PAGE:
Really? Just how uninformed you are! Your neighboring store has to comply with more consumer protection regulations that airlines, since most citizen protections laws are at the State level and airlines are exempt to them.

    The Feds do a terrible job at doing what the States do pretty well, letting the airlines do whatever they want in screwing citizens (just witness the frequent flyer program changes).

    The reality is that airlines are NOT subject to the regulations that a normal business is, and the lack of regulation shows.

  14. the 24-hour hold is one of the absolute best things about American Airlines. It enables me to put something on hold late at night, often times the last seat in a fare bucket, and then decide after conferring with clients and family the next day if the trip is going to work.

    If I have to call and refund every time, it just takes more of my time and more of the airlines’ time, and the latter can’t possibly be “free” in the long run.

  15. American Airlines internet-based purchase skirts the DOT Consumer Protection guidelines by failing to offer the 24 hour hold if the flight commences within 7 days. In complaining to DOT, they responded that AA adheres to the DOT policy but I doubt neither an AA customer relations agent nor DOT have run through this ticketing scenario to discover the 24 hour hold is omitted in such bookings. I expect an untold number of consumers are losing their money and have no recourse with American Airline for lack of oversight & ignorance. The DOT’s response to me below does not accurately depict American Airlines internet choices in practice: ” Either offer consumers the opportunity to cancel their reservations within 24 hours for travel that begins 7 days out for a full refund, OR allow consumers to hold a reservation for 24 hours without payment. Airlines are not required to offer both options. American Airlines chose the second option to allow consumers to hold their reservation for 24 hours without payment” .

  16. I was just bitten here with AA offering no love at all and maintained a ‘you’re just an idiot for not understanding that a hold and a 24 hour refund aren’t the same but are the same’ line on the phone. I now understand the misleading nature (AA certainly is, now that I read it, correctly interpreting DOT policy); I was in process of changing affiliation from one airline to AA and now am rethinking my decision. They may have extracted change fees from me for this ‘error’ on my part to fully understand DOT and AA policy regarding the cancellation policy but in so doing they seem to have lost a customer. It’s a shame, really, and the phone agent and her supervisor’s responses were not at all customer friendly. Oh well, live and learn. I’d be silly, at this point, to stay with AA.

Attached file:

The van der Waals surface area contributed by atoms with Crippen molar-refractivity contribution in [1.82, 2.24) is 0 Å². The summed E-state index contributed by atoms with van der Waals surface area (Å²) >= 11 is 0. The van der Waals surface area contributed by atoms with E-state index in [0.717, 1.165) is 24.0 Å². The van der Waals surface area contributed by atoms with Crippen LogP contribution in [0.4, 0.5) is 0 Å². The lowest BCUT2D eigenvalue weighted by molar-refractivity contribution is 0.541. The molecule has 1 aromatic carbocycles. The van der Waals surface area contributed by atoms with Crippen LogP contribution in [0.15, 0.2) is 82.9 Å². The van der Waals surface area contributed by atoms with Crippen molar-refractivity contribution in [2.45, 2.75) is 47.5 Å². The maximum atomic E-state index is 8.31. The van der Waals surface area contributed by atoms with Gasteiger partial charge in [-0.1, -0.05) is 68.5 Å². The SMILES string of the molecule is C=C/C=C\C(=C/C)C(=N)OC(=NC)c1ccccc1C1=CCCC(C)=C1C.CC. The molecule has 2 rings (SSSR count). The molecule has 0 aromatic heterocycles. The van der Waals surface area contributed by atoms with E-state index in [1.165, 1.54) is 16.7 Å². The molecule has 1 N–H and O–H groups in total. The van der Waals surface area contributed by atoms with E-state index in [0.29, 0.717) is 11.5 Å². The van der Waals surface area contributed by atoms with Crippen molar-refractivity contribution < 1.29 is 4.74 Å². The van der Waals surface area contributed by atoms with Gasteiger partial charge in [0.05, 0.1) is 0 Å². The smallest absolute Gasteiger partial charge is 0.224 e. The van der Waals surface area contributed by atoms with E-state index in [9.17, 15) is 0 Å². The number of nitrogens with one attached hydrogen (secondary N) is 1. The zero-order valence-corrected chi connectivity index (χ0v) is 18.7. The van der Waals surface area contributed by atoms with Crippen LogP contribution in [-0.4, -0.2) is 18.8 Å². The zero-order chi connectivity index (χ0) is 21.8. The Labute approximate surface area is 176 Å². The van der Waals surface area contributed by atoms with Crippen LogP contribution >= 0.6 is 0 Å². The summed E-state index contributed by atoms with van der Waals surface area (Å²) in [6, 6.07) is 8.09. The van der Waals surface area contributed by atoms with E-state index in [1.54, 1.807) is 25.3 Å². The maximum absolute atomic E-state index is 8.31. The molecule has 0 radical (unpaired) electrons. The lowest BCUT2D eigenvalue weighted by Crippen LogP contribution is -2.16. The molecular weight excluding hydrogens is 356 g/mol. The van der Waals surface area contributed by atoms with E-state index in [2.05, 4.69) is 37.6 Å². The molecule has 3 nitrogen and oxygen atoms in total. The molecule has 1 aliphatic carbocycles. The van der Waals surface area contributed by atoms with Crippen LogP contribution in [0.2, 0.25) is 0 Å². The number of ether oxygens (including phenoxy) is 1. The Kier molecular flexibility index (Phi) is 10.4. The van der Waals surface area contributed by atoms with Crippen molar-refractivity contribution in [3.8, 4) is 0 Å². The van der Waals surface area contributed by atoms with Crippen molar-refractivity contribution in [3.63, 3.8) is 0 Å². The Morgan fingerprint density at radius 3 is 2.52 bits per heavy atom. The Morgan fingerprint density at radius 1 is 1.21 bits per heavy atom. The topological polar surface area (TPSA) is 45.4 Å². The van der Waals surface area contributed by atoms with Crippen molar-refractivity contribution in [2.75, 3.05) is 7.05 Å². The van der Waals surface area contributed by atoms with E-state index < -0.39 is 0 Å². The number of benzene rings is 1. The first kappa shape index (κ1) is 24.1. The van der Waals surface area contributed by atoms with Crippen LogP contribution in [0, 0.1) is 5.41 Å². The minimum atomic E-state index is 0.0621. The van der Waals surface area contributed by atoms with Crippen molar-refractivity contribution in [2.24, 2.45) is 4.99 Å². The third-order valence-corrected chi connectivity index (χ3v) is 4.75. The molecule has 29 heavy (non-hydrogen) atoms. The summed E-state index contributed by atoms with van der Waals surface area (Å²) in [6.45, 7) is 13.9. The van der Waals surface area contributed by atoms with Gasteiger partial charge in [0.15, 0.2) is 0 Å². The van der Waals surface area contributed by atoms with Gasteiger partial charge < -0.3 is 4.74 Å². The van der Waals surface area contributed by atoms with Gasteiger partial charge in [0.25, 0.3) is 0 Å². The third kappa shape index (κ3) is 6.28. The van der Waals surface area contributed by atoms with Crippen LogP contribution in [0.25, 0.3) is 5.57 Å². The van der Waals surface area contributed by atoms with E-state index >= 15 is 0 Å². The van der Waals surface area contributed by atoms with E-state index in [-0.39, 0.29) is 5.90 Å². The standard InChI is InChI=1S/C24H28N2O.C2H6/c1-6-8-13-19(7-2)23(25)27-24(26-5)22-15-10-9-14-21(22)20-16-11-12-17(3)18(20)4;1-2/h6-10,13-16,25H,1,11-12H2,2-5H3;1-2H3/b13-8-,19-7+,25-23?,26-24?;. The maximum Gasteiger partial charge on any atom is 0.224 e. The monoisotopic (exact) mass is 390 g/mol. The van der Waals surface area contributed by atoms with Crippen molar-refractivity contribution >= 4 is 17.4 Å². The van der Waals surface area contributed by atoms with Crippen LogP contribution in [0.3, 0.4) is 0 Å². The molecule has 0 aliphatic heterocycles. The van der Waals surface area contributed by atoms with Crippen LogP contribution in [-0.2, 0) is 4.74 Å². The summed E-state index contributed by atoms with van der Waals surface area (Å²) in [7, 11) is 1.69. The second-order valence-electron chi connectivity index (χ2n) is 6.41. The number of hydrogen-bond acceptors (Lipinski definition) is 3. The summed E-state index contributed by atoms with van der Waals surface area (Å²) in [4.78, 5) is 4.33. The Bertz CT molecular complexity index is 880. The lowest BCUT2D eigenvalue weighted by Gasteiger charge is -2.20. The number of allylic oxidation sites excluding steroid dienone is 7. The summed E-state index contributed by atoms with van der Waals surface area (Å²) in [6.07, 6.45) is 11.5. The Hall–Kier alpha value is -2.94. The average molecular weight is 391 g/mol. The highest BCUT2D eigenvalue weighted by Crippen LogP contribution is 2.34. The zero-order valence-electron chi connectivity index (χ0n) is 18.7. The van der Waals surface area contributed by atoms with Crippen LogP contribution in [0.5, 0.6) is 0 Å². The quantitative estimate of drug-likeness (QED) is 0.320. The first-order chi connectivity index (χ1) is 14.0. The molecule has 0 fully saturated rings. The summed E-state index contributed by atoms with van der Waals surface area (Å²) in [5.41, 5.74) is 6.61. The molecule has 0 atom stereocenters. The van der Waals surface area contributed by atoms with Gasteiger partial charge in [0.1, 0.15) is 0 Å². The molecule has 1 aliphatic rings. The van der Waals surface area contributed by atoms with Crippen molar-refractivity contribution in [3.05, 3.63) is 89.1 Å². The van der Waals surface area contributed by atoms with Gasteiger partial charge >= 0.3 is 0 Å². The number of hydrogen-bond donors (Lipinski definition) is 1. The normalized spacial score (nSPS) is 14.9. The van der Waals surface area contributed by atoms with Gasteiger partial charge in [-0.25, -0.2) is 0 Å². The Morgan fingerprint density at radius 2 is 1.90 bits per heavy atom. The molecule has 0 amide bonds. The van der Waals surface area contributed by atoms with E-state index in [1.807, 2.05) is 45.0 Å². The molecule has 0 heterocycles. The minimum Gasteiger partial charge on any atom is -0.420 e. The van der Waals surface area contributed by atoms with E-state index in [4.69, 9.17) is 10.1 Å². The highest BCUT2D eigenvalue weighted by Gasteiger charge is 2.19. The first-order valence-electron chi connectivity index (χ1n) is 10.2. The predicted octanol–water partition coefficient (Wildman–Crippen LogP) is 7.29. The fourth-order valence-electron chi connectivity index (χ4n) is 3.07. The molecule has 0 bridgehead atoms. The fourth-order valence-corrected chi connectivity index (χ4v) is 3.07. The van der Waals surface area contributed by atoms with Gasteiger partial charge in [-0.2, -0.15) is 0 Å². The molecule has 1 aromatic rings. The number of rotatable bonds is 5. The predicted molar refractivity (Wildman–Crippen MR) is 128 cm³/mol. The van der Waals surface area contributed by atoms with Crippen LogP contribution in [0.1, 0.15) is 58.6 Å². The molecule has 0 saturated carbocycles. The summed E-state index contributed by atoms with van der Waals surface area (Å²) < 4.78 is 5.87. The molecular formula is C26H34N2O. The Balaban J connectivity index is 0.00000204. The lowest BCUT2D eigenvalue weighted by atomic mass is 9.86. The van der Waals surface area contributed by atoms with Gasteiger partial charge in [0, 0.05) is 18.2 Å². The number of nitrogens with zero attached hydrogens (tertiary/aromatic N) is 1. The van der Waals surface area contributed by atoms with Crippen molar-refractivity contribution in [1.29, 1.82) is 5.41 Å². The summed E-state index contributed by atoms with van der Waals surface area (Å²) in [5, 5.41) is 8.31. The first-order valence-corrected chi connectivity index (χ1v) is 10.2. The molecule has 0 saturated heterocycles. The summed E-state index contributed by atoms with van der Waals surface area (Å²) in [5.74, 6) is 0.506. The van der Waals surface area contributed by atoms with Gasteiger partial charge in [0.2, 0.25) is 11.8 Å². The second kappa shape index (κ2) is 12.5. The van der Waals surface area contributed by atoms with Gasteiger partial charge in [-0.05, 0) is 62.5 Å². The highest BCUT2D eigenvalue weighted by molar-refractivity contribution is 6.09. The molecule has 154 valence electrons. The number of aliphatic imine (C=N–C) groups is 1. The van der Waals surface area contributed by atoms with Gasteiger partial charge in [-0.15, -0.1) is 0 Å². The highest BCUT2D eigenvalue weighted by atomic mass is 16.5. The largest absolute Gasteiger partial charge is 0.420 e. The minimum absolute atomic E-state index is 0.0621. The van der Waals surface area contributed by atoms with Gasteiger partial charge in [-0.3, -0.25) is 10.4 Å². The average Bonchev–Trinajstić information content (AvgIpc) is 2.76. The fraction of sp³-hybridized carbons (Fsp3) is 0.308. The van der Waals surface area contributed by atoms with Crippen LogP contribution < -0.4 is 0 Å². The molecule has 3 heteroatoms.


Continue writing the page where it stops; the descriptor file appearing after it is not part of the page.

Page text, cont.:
I’d liken this to a store purchase. If a store has a NO RETURNS policy they tend to post it in huge letters at the cash registers. The store typically would want to retain customers and the store would not be customer friendly if they explained their policy in a pamphlet on the counter. Unless otherwise noted customers will enter that store expecting a return policy similar to other stores. AA.com doesn’t have those large signs and doesn’t explain what the Hold purchase option even means. That’s misleading. While others might find value in such a policy I’m not sure I do, and I think I’ll just take my business to a store that has policies that are clearly labeled.